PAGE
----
It’s a simple distinction, but the language around ‘probation’ still creates confusion for non-experts. HRM tries to clear it up.Click here to…
Michael Byrnes quoted in the Australian Financial Review — 5 September 2019
Michael Byrnes quoted in article “Hitler parody sacking sparks new free speech debate” featured in the Australian Financial Review today. Article by David Marin-Guzman.
Michael Byrnes quoted as saying “I don’t want in any way to downplay or trivialise how offensive it is to compare someone to Hitler or others involved to Nazi Germany,” Mr Byrnes said.
“But [the Downfall meme] is often not necessarily equating the particular people [it satirises] with Hitler or Nazi Germany. It’s really leveraging off the very hysterical, over-the-top reaction that is portrayed in that particular scene.”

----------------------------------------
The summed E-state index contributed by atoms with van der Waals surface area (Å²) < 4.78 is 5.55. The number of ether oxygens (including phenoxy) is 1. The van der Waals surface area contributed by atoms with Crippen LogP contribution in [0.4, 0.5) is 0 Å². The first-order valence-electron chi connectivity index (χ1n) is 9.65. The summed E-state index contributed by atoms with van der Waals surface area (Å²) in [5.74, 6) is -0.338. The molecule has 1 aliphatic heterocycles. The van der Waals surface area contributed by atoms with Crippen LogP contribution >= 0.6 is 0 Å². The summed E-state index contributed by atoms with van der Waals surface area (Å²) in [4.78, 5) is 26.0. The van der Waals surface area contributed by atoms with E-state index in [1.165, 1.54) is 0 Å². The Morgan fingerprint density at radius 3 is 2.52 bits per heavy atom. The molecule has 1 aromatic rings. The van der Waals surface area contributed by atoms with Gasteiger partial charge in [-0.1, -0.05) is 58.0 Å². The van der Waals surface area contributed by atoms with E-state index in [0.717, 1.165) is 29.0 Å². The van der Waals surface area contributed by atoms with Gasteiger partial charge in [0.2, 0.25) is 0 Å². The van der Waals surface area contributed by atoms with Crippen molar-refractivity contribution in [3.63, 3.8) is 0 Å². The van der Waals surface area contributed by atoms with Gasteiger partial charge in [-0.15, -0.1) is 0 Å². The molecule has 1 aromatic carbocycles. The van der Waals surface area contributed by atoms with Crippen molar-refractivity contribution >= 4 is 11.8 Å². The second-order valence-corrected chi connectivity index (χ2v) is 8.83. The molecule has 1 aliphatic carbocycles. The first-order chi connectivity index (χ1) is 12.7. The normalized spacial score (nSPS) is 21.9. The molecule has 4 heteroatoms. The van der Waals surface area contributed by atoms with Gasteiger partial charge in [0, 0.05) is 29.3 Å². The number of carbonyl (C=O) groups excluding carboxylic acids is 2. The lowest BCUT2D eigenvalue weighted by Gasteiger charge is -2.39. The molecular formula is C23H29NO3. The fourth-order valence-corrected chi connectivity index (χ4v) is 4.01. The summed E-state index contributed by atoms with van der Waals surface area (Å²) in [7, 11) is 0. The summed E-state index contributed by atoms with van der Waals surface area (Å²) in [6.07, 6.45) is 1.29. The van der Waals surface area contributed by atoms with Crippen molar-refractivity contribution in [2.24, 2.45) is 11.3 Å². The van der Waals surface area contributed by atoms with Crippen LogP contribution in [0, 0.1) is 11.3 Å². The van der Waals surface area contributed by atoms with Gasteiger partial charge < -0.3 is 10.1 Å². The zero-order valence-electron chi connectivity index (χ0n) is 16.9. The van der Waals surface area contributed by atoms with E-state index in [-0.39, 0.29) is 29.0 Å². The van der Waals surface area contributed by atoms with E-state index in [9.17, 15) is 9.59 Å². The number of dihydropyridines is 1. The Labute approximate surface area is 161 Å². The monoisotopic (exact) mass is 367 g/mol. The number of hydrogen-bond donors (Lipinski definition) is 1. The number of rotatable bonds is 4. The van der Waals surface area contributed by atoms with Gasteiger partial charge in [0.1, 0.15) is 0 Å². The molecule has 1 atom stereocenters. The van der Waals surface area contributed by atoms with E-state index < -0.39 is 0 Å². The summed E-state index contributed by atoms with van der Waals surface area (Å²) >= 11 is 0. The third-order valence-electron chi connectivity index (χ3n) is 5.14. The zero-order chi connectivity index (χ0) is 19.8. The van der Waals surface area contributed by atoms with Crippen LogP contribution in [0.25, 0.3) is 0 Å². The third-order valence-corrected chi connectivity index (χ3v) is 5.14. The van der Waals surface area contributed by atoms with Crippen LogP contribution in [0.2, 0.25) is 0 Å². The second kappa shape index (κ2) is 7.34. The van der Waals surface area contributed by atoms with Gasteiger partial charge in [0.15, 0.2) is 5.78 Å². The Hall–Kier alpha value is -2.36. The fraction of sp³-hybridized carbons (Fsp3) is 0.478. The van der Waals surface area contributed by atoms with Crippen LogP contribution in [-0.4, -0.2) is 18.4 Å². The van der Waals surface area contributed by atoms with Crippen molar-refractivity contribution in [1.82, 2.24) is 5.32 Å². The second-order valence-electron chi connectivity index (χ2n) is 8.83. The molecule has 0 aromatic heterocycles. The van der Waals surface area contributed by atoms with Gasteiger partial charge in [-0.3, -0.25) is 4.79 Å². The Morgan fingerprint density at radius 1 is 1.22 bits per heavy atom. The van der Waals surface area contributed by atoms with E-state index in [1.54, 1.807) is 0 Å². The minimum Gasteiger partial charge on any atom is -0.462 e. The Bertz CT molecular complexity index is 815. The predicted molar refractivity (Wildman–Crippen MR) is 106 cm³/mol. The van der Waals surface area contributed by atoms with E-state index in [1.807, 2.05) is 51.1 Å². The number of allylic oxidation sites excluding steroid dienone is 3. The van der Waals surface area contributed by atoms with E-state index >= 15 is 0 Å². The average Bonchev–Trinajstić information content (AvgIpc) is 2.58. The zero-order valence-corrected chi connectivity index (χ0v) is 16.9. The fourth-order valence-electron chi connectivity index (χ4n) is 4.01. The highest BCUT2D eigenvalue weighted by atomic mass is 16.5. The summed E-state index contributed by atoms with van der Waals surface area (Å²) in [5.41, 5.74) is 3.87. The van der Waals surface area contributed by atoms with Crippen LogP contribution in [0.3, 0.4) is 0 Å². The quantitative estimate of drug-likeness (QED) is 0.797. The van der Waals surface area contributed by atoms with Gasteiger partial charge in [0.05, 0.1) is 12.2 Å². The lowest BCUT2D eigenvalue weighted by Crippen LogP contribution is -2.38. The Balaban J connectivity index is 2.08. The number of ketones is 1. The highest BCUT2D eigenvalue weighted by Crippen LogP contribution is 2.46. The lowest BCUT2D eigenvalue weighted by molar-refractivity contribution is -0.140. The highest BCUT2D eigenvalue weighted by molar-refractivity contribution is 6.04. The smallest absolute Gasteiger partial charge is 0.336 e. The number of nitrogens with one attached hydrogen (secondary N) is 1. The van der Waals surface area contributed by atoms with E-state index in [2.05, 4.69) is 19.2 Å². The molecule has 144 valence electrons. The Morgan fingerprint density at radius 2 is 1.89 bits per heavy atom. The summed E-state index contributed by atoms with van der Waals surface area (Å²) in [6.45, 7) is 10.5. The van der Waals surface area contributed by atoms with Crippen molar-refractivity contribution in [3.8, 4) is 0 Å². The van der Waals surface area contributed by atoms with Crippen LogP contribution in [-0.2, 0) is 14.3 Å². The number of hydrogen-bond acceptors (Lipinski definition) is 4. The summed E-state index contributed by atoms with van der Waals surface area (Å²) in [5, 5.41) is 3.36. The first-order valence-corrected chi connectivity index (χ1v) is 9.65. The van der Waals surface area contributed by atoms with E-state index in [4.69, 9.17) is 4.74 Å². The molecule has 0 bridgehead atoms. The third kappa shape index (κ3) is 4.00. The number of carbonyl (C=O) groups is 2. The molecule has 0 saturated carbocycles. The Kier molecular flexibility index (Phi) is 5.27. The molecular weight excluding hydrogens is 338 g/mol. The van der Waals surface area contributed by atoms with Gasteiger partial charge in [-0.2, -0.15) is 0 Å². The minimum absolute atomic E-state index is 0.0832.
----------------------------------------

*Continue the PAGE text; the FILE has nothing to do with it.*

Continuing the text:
He said it appeared neither the sacked employee nor the commission considered how this broader cultural context might distinguish the video from other instances where Nazi or Hitler references were involved.
With the rise of social media and memes in employment cases, Mr Byrnes said it was more important than ever that lawyers and the commission understood cultural context.
“Things that might seem offensive to someone unaware on first blush might be modified when they have a deeper understanding of the cultural context of how they’re used or deployed.”